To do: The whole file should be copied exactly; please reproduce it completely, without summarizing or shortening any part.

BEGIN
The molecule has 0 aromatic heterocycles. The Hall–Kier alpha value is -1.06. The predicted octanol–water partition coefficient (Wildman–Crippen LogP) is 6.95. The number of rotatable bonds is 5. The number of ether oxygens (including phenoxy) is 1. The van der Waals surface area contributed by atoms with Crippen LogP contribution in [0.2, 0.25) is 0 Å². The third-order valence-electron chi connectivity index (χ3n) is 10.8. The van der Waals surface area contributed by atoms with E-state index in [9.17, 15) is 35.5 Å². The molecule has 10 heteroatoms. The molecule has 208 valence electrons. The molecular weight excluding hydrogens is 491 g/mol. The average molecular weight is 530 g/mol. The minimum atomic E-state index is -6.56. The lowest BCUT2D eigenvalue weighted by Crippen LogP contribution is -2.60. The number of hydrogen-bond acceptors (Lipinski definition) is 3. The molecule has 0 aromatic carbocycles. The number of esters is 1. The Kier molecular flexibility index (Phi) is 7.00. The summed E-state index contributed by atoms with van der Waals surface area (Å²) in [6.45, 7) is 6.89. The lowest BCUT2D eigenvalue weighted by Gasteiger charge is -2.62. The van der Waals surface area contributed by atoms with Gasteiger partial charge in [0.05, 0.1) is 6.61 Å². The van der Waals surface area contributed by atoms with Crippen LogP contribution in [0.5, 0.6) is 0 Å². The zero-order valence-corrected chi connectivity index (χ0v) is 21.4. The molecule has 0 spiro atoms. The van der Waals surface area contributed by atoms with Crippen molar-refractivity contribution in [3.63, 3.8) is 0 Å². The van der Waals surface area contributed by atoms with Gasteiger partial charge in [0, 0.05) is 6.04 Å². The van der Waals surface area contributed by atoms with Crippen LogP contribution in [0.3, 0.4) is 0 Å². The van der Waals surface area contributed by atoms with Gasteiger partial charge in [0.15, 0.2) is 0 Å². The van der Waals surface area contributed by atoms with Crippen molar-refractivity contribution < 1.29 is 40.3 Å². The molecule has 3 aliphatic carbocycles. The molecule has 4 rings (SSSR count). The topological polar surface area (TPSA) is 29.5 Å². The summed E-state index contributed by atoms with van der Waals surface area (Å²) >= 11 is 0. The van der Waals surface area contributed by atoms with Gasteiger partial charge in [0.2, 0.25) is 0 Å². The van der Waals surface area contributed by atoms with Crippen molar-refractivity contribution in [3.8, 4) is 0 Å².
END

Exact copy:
The molecule has 0 aromatic heterocycles. The Hall–Kier alpha value is -1.06. The predicted octanol–water partition coefficient (Wildman–Crippen LogP) is 6.95. The number of rotatable bonds is 5. The number of ether oxygens (including phenoxy) is 1. The van der Waals surface area contributed by atoms with Crippen LogP contribution in [0.2, 0.25) is 0 Å². The third-order valence-electron chi connectivity index (χ3n) is 10.8. The van der Waals surface area contributed by atoms with E-state index in [9.17, 15) is 35.5 Å². The molecule has 10 heteroatoms. The molecule has 208 valence electrons. The molecular weight excluding hydrogens is 491 g/mol. The average molecular weight is 530 g/mol. The minimum atomic E-state index is -6.56. The lowest BCUT2D eigenvalue weighted by Crippen LogP contribution is -2.60. The number of hydrogen-bond acceptors (Lipinski definition) is 3. The molecule has 0 aromatic carbocycles. The number of esters is 1. The Kier molecular flexibility index (Phi) is 7.00. The summed E-state index contributed by atoms with van der Waals surface area (Å²) in [6.45, 7) is 6.89. The lowest BCUT2D eigenvalue weighted by Gasteiger charge is -2.62. The van der Waals surface area contributed by atoms with Gasteiger partial charge in [0.05, 0.1) is 6.61 Å². The van der Waals surface area contributed by atoms with Crippen LogP contribution in [0.5, 0.6) is 0 Å². The zero-order valence-corrected chi connectivity index (χ0v) is 21.4. The molecule has 0 spiro atoms. The van der Waals surface area contributed by atoms with Crippen molar-refractivity contribution in [3.63, 3.8) is 0 Å². The van der Waals surface area contributed by atoms with Gasteiger partial charge in [0, 0.05) is 6.04 Å². The van der Waals surface area contributed by atoms with Crippen LogP contribution in [0.3, 0.4) is 0 Å². The van der Waals surface area contributed by atoms with Gasteiger partial charge in [0.15, 0.2) is 0 Å². The van der Waals surface area contributed by atoms with Crippen molar-refractivity contribution < 1.29 is 40.3 Å². The molecule has 3 aliphatic carbocycles. The molecule has 4 rings (SSSR count). The topological polar surface area (TPSA) is 29.5 Å². The summed E-state index contributed by atoms with van der Waals surface area (Å²) >= 11 is 0. The van der Waals surface area contributed by atoms with Gasteiger partial charge in [0.2, 0.25) is 0 Å². The van der Waals surface area contributed by atoms with Crippen molar-refractivity contribution in [3.8, 4) is 0 Å².